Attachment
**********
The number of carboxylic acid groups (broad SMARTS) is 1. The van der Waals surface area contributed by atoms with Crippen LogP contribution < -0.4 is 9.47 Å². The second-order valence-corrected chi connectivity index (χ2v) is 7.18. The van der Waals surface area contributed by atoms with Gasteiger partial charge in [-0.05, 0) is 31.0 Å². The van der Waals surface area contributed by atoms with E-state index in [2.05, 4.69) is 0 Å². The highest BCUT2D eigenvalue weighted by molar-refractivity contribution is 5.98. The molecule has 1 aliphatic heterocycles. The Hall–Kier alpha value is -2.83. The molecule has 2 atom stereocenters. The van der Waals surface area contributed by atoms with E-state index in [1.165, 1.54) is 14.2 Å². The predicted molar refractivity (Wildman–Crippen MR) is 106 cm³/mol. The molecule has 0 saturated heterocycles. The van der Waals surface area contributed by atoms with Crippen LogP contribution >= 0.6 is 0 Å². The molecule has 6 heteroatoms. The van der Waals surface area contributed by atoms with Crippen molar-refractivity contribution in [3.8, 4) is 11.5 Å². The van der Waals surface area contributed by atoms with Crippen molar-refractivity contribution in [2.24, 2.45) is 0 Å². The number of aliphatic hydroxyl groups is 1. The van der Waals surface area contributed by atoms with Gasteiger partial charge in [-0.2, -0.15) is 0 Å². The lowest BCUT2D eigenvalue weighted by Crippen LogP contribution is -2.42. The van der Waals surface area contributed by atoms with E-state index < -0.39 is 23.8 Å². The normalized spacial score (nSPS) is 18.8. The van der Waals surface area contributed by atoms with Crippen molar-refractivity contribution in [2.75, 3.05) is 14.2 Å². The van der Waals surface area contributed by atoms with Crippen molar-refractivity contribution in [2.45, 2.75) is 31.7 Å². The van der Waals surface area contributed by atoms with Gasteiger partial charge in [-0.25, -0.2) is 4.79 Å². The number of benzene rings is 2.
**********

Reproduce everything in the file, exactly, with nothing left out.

The number of carboxylic acid groups (broad SMARTS) is 1. The van der Waals surface area contributed by atoms with Crippen LogP contribution < -0.4 is 9.47 Å². The second-order valence-corrected chi connectivity index (χ2v) is 7.18. The van der Waals surface area contributed by atoms with Gasteiger partial charge in [-0.05, 0) is 31.0 Å². The van der Waals surface area contributed by atoms with E-state index in [2.05, 4.69) is 0 Å². The highest BCUT2D eigenvalue weighted by molar-refractivity contribution is 5.98. The molecule has 1 aliphatic heterocycles. The Hall–Kier alpha value is -2.83. The molecule has 2 atom stereocenters. The van der Waals surface area contributed by atoms with E-state index in [1.165, 1.54) is 14.2 Å². The predicted molar refractivity (Wildman–Crippen MR) is 106 cm³/mol. The molecule has 0 saturated heterocycles. The van der Waals surface area contributed by atoms with Crippen LogP contribution >= 0.6 is 0 Å². The molecule has 6 heteroatoms. The van der Waals surface area contributed by atoms with Crippen molar-refractivity contribution in [3.8, 4) is 11.5 Å². The van der Waals surface area contributed by atoms with Crippen molar-refractivity contribution in [2.24, 2.45) is 0 Å². The number of aliphatic hydroxyl groups is 1. The van der Waals surface area contributed by atoms with Gasteiger partial charge in [-0.2, -0.15) is 0 Å². The lowest BCUT2D eigenvalue weighted by Crippen LogP contribution is -2.42. The van der Waals surface area contributed by atoms with E-state index < -0.39 is 23.8 Å². The normalized spacial score (nSPS) is 18.8. The van der Waals surface area contributed by atoms with Crippen molar-refractivity contribution in [2.75, 3.05) is 14.2 Å². The van der Waals surface area contributed by atoms with Crippen molar-refractivity contribution in [2.45, 2.75) is 31.7 Å². The van der Waals surface area contributed by atoms with Gasteiger partial charge in [-0.25, -0.2) is 4.79 Å². The number of benzene rings is 2.